The lead singer had announced that only he would be drinking beer that night, since he partner was the designated driver, and Jacob, who must have noticed that the singer's glass was empty, slowly walked a tall fresh Guinness over to him just as he was belting out the high line on Danny Boy. It cracked him up a little, as it did all of us.
The lead singer (on the right) was very good at getting his audience to participate in the act.
Friday, June 17 was our last day of golfing in Ireland. I had scheduled Old Head for our final day, because all of my research had led me to believe that Old Head might be the finest golf course in the world. Yeah. The world. We enjoyed a fine breakfast at the Perryville Guesthouse before embarking on the fifteen minute drive to Old Head. It was impressive as we approached it, and even more impressive at every turn of the road as drove to the clubhouse. We were greeted by friendly people who took our clubs to the clubhouse, and directed us to the driving range. Jeff and I had engaged caddies, and they met us on the range and soon returned with our bags. My caddy, Darren, proceeded to clean each of my clubs as I hit balls on the range. We then walked to the chipping practice green. I practiced my greenside wedge shots for a bit, and then we proceeded to the practice putting green near the first tee. When it was time for our group to tee off, the Starter took us aside, told us about the history of the course, and then took our picture at their Stone of Accord. Finally the group in front of us was on the green, and it was time to tee off.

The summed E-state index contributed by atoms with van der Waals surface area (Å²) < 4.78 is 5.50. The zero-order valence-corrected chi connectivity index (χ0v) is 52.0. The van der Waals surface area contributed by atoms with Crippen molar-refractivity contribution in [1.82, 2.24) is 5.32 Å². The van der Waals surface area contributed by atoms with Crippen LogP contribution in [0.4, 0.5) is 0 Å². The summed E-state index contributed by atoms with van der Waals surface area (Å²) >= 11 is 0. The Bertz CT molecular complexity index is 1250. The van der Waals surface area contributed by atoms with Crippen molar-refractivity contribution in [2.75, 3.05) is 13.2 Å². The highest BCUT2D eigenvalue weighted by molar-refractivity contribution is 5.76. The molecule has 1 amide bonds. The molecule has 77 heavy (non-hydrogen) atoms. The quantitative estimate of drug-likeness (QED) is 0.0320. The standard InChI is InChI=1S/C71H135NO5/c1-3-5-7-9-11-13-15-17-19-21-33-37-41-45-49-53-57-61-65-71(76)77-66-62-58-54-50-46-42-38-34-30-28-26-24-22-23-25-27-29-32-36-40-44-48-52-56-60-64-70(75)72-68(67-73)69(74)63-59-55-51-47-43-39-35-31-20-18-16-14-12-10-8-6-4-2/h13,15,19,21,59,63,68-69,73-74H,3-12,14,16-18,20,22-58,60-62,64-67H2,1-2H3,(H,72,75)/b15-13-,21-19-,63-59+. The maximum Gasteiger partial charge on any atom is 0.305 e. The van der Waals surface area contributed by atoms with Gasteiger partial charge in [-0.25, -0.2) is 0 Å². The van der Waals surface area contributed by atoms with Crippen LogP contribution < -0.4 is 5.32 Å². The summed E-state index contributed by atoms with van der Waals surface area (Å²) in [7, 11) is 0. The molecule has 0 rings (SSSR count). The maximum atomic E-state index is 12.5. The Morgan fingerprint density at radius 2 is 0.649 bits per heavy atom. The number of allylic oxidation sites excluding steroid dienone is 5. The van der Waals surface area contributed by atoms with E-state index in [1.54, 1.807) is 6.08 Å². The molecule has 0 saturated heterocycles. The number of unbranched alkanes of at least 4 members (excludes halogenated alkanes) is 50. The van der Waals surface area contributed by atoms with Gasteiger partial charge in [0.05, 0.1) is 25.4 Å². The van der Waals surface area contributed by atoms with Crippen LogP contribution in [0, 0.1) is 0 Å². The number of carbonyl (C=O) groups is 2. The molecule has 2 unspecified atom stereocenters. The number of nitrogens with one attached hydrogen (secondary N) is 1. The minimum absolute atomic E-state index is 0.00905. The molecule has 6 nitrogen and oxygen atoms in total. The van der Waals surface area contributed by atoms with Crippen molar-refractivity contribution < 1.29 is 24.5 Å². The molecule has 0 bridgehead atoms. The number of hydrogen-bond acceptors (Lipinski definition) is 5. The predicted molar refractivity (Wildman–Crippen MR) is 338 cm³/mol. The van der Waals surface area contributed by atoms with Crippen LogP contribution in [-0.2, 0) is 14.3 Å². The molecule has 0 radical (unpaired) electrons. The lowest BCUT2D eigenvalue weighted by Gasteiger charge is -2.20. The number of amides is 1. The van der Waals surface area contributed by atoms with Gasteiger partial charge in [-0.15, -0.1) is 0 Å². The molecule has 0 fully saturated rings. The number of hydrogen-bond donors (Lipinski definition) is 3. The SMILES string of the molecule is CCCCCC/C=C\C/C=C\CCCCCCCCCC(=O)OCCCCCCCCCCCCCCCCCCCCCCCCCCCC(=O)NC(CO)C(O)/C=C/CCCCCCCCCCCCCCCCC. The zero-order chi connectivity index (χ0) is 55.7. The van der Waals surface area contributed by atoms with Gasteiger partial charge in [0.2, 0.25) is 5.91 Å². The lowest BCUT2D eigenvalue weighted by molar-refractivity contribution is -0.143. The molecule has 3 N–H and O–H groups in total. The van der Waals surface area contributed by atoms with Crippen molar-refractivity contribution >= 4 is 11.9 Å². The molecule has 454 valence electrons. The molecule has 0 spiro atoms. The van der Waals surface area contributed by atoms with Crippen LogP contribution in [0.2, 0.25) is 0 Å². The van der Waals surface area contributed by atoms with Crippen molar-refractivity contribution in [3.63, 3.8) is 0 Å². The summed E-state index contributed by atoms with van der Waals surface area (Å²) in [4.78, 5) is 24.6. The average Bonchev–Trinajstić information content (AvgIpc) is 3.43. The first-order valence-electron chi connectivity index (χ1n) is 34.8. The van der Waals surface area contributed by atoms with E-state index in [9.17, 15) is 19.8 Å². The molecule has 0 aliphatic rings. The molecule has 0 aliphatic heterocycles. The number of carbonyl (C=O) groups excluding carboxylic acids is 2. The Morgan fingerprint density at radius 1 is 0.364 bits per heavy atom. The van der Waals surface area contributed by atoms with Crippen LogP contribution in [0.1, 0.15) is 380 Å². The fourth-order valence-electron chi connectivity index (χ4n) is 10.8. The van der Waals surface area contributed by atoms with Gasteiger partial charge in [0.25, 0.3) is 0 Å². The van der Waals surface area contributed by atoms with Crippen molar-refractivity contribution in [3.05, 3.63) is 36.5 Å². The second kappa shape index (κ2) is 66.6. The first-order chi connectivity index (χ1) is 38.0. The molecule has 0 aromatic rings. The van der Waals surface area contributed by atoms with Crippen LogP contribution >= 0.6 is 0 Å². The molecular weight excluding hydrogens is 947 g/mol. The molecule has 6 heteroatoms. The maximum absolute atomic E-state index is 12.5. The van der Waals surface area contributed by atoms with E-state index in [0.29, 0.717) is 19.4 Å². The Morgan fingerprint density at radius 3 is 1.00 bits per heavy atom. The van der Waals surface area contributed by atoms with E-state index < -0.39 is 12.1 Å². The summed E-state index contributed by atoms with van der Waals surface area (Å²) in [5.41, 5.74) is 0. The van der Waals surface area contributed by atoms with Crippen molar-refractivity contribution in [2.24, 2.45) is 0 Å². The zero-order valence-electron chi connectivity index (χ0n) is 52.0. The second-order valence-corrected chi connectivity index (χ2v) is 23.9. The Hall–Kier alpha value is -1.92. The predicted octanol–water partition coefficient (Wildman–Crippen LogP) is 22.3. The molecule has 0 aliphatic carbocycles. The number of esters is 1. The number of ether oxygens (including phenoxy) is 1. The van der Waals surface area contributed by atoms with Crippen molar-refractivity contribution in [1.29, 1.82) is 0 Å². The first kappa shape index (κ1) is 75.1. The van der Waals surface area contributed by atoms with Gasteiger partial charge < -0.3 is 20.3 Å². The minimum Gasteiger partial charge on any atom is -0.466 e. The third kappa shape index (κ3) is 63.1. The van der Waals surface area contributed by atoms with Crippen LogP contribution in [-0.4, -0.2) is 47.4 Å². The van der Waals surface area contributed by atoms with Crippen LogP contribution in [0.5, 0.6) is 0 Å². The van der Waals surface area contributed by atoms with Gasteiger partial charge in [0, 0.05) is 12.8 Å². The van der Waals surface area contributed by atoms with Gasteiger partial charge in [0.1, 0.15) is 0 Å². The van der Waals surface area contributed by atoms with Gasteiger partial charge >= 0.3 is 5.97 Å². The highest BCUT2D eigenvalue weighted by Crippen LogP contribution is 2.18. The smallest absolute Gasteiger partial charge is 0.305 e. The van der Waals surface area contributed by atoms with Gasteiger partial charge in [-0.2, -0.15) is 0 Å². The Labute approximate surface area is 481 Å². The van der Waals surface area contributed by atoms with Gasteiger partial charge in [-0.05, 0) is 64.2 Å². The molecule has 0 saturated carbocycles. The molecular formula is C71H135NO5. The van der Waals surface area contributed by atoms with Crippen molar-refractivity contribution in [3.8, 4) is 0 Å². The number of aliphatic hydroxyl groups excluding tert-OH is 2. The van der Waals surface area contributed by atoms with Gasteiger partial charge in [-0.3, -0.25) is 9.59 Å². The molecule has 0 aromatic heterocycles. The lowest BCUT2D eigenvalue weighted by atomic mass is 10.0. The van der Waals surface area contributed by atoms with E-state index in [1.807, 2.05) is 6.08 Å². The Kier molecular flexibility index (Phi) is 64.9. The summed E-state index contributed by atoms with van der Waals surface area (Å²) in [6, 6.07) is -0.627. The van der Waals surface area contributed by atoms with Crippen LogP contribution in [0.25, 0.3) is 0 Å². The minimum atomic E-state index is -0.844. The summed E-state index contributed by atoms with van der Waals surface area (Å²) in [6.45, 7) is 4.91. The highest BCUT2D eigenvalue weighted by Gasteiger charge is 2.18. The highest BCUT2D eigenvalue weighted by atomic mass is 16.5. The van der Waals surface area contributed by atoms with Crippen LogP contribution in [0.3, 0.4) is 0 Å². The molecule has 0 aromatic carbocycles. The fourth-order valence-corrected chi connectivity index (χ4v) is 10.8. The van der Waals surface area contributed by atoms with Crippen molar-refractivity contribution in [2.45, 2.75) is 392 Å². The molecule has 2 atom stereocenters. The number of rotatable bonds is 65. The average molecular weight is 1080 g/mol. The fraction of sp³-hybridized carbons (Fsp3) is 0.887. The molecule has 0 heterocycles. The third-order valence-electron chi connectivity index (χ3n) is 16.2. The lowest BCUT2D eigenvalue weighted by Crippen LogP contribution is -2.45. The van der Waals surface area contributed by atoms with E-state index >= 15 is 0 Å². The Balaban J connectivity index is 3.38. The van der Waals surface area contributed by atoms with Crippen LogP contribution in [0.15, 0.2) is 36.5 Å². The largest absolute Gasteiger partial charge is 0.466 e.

I had been concerned about my ability to walk at Old Head. My left foot had been sore, and it was now a little swollen, and I had a toenail on that foot that was about to fall off. As soon as we started though, I felt really good, and very comfortable. I liked my caddy, and enjoyed the exceptional beauty on every hole. The first hole was wonderful. The second was more so, and by the fourth hole I thought that views could not get better. The last few holes, particularly 15, 16 and 17, were just stupendous. I had the most fun I have ever had on a golf course.
The Starter told us about the history of Old Head, and a bit about the history of Ireland.
The tournament was a handicapped event, and used a modified Stableford scoring system, with five points for a net eagle, two points for a net birdie, no points for a net par, minus one for a net bogey, and minus three for a net double bogey or worse. The handicaps had been calculated by Jeff, and were based solely on each competitor's performance in Ireland so far. I knew that this slightly under-handicapped Erik, since he had not been here to play the terrifically difficult Cashen course, but I didn't care. He had the Claret Jug in St Andrews in 2005, he and Jacob had won the pewter mugs, and now he had also won the County Kerry Classic. If he didn't win the last tournament, it wouldn't be the end of the world. Erik received 24 strokes, Jeff 32, Paul 33, and Jacob 36, which meant Jacob would get two strokes on every hole. It seemed to me that this format, where great shots are rewarded more than poor shots are punished, favored Jacob, who hits both the best shots and the worst shots of four of us. Every time Jacob got a par, he would score 5 points, and if he got a birdie, which he does more often than I do, he would score 8 points.